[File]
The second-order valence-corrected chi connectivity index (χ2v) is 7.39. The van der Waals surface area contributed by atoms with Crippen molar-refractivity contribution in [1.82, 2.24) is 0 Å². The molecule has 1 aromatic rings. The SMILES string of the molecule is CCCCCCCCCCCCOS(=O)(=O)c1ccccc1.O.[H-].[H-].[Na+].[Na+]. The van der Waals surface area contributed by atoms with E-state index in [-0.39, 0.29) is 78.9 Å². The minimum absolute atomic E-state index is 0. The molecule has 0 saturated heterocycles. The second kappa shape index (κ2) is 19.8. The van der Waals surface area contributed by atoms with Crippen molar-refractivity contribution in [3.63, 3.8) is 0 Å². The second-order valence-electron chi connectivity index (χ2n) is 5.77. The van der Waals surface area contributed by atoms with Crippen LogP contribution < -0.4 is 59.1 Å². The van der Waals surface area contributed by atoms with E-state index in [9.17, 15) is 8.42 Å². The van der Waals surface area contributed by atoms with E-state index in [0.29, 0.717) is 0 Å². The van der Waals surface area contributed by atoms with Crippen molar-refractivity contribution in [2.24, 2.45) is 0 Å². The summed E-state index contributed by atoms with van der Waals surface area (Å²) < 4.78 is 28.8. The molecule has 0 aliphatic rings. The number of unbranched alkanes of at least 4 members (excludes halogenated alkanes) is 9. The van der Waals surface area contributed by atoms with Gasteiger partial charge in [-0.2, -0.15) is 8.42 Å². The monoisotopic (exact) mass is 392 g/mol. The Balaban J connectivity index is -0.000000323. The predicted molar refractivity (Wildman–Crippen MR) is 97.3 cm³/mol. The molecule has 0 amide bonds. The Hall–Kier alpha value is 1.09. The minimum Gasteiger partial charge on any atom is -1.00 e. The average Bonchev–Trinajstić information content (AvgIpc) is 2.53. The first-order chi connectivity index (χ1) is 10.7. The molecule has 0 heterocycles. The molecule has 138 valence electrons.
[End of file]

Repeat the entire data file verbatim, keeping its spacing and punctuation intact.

The second-order valence-corrected chi connectivity index (χ2v) is 7.39. The van der Waals surface area contributed by atoms with Crippen molar-refractivity contribution in [1.82, 2.24) is 0 Å². The molecule has 1 aromatic rings. The SMILES string of the molecule is CCCCCCCCCCCCOS(=O)(=O)c1ccccc1.O.[H-].[H-].[Na+].[Na+]. The van der Waals surface area contributed by atoms with E-state index in [-0.39, 0.29) is 78.9 Å². The minimum absolute atomic E-state index is 0. The molecule has 0 saturated heterocycles. The second kappa shape index (κ2) is 19.8. The van der Waals surface area contributed by atoms with Crippen molar-refractivity contribution in [3.63, 3.8) is 0 Å². The second-order valence-electron chi connectivity index (χ2n) is 5.77. The van der Waals surface area contributed by atoms with Crippen LogP contribution < -0.4 is 59.1 Å². The van der Waals surface area contributed by atoms with E-state index in [9.17, 15) is 8.42 Å². The van der Waals surface area contributed by atoms with E-state index in [0.29, 0.717) is 0 Å². The van der Waals surface area contributed by atoms with Crippen molar-refractivity contribution in [2.24, 2.45) is 0 Å². The summed E-state index contributed by atoms with van der Waals surface area (Å²) < 4.78 is 28.8. The molecule has 0 aliphatic rings. The number of unbranched alkanes of at least 4 members (excludes halogenated alkanes) is 9. The van der Waals surface area contributed by atoms with Gasteiger partial charge in [-0.2, -0.15) is 8.42 Å². The monoisotopic (exact) mass is 392 g/mol. The Balaban J connectivity index is -0.000000323. The predicted molar refractivity (Wildman–Crippen MR) is 97.3 cm³/mol. The molecule has 0 amide bonds. The Hall–Kier alpha value is 1.09. The minimum Gasteiger partial charge on any atom is -1.00 e. The average Bonchev–Trinajstić information content (AvgIpc) is 2.53. The first-order chi connectivity index (χ1) is 10.7. The molecule has 0 heterocycles. The molecule has 138 valence electrons.